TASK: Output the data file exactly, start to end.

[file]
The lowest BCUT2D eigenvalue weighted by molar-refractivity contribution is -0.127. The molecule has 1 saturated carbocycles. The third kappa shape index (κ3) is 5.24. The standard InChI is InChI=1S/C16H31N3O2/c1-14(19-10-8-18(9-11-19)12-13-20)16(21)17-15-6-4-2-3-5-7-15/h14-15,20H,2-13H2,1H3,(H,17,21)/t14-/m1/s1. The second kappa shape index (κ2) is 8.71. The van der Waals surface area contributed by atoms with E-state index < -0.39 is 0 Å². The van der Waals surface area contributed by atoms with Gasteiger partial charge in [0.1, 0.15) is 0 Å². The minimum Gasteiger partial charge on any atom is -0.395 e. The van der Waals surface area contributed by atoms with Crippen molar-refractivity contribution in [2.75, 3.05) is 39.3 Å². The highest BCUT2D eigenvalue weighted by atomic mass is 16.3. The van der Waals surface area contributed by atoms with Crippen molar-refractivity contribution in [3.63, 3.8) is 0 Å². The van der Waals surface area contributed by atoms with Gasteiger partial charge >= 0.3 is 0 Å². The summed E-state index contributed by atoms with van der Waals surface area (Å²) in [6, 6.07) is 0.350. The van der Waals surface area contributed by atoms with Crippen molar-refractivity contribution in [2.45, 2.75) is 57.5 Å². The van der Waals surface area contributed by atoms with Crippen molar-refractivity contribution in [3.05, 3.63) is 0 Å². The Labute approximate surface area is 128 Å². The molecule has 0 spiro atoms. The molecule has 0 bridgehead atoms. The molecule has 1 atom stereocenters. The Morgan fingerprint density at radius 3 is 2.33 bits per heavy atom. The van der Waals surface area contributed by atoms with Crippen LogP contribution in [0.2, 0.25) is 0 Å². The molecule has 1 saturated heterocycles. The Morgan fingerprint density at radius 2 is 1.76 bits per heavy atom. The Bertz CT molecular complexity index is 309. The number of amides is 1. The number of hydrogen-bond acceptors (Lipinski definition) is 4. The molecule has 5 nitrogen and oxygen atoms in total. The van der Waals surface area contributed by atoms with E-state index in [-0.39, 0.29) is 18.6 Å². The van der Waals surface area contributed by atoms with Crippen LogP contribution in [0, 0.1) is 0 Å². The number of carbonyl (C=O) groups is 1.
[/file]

The lowest BCUT2D eigenvalue weighted by molar-refractivity contribution is -0.127. The molecule has 1 saturated carbocycles. The third kappa shape index (κ3) is 5.24. The standard InChI is InChI=1S/C16H31N3O2/c1-14(19-10-8-18(9-11-19)12-13-20)16(21)17-15-6-4-2-3-5-7-15/h14-15,20H,2-13H2,1H3,(H,17,21)/t14-/m1/s1. The second kappa shape index (κ2) is 8.71. The van der Waals surface area contributed by atoms with E-state index < -0.39 is 0 Å². The van der Waals surface area contributed by atoms with Gasteiger partial charge in [0.1, 0.15) is 0 Å². The minimum Gasteiger partial charge on any atom is -0.395 e. The van der Waals surface area contributed by atoms with Crippen molar-refractivity contribution in [2.75, 3.05) is 39.3 Å². The highest BCUT2D eigenvalue weighted by atomic mass is 16.3. The van der Waals surface area contributed by atoms with Crippen molar-refractivity contribution in [3.63, 3.8) is 0 Å². The van der Waals surface area contributed by atoms with Gasteiger partial charge >= 0.3 is 0 Å². The summed E-state index contributed by atoms with van der Waals surface area (Å²) in [6, 6.07) is 0.350. The van der Waals surface area contributed by atoms with Crippen molar-refractivity contribution in [2.45, 2.75) is 57.5 Å². The van der Waals surface area contributed by atoms with Crippen molar-refractivity contribution in [3.05, 3.63) is 0 Å². The Labute approximate surface area is 128 Å². The molecule has 0 spiro atoms. The molecule has 0 bridgehead atoms. The molecule has 1 atom stereocenters. The Morgan fingerprint density at radius 3 is 2.33 bits per heavy atom. The van der Waals surface area contributed by atoms with Crippen LogP contribution in [0.2, 0.25) is 0 Å². The molecule has 1 saturated heterocycles. The Morgan fingerprint density at radius 2 is 1.76 bits per heavy atom. The Bertz CT molecular complexity index is 309. The number of amides is 1. The number of hydrogen-bond acceptors (Lipinski definition) is 4. The molecule has 5 nitrogen and oxygen atoms in total. The van der Waals surface area contributed by atoms with E-state index in [-0.39, 0.29) is 18.6 Å². The van der Waals surface area contributed by atoms with Crippen LogP contribution in [0, 0.1) is 0 Å². The number of carbonyl (C=O) groups is 1.